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26 terms

Poetry Terms

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Alliteration
the repetition of the same consonant or vowel sound at the start of words that is closely associated.
Allusion
is a brief underdeveloped reference to a person, place, or thing that has historical, literal, geographical, or Biblical significance. Its purpose is for the compression of writing. In essence, the author hopes to make a point /connection without giving the whole story
Apostrophe
a figure of speech in which an inanimate (nonliving) object, idea, or person is being addressed as though it were alive.
Couplet
two successive lines of rhyming verse have the same rhythm and pattern
Hyperbole
a figure of speech in which the author makes conscious use of exaggeration for emphasis or serious effect.
Imagery
are the words or word groups the poet uses to help the reader picture or sense what is being described. Imagery is the creation of a picture(s) through words.
Irony
is a general term describing a recognized discrepancy or incongruity in meaning.
verbal irony
a type of irony where there is a difference between what is said and what is meant
situational irony
a type of irony where accidental events occur that seem oddly appropriate
Dramatic Irony
a type of irony in which we the readers are aware of events in a piece of writing but the characters in the story/narrative/poem are not aware
Metaphor
a figure of speech in which a direct comparison is being made between two unlike objects without using "like" or "as".
Metonymy
a figure of speech in which an object is described by its function or by a word closely associated with it.
Mood
the predominant atmosphere of a work/poem. It is conveyed most forcefully through imagery and rhythm.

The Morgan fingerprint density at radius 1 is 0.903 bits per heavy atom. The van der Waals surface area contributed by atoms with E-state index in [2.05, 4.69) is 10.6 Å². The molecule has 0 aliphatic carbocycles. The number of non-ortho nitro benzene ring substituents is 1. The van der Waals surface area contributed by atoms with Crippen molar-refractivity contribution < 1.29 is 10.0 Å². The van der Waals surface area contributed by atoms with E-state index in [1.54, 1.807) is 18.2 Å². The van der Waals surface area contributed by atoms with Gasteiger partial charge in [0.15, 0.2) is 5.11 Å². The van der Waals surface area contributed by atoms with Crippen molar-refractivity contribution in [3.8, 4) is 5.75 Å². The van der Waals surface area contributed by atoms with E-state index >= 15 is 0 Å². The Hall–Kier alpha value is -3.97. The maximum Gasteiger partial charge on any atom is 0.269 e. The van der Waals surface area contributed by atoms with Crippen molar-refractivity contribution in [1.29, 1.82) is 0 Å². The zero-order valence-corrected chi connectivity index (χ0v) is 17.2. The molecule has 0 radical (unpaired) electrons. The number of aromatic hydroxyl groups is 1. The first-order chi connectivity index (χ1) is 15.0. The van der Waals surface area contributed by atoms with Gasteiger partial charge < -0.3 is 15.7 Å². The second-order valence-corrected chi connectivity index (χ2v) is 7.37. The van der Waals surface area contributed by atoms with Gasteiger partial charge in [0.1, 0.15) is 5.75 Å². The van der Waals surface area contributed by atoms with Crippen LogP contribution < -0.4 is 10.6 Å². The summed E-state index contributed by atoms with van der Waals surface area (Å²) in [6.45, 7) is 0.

Onomatopoeia
the use of a word whose sound imitates, suggests, or reinforces its meaning.
Oxymoron
the deliberate side by side placement of words that seem contradictory in meaning.
Paradox
a statement which, upon first reading, appears to be contradictory, but upon closer reading, proves to be true.
Personification
a figure of speech attributing human like qualities to animals, inanimate objects or abstract ideas
Pun
a figure of speech in which the author plays on words.
Simile
a figure of speech in which an indirect comparison between two unlike objects is made with the use of "like" or "as".
Sonnet
a lyrical poem consisting of 14 lines with a specific rhyme pattern.
Shakespearean sonnet
consists of 3 quatrains (4lines in each) followed by a rhyming couplet (2 lines); Rhyming Scheme - ABAB CDCD EFEF GG
Italian sonnet
consists of an octave (8 lines) and a sestet (6 lines); Rhyming Scheme ABBA ABBA CDE CDE
Style
the manner in which the author expresses his thoughts and feelings. Style is determined by imagery, rhythm, word choice, sound, and the arrangement of lines and ideas.
Symbol
a figure of speech in which an object stands for or represents something on a much larger scale. It has significance beyond itself.
Theme
the message that the poem conveys about life.
Tone
the attitude of the author toward his subject and audience.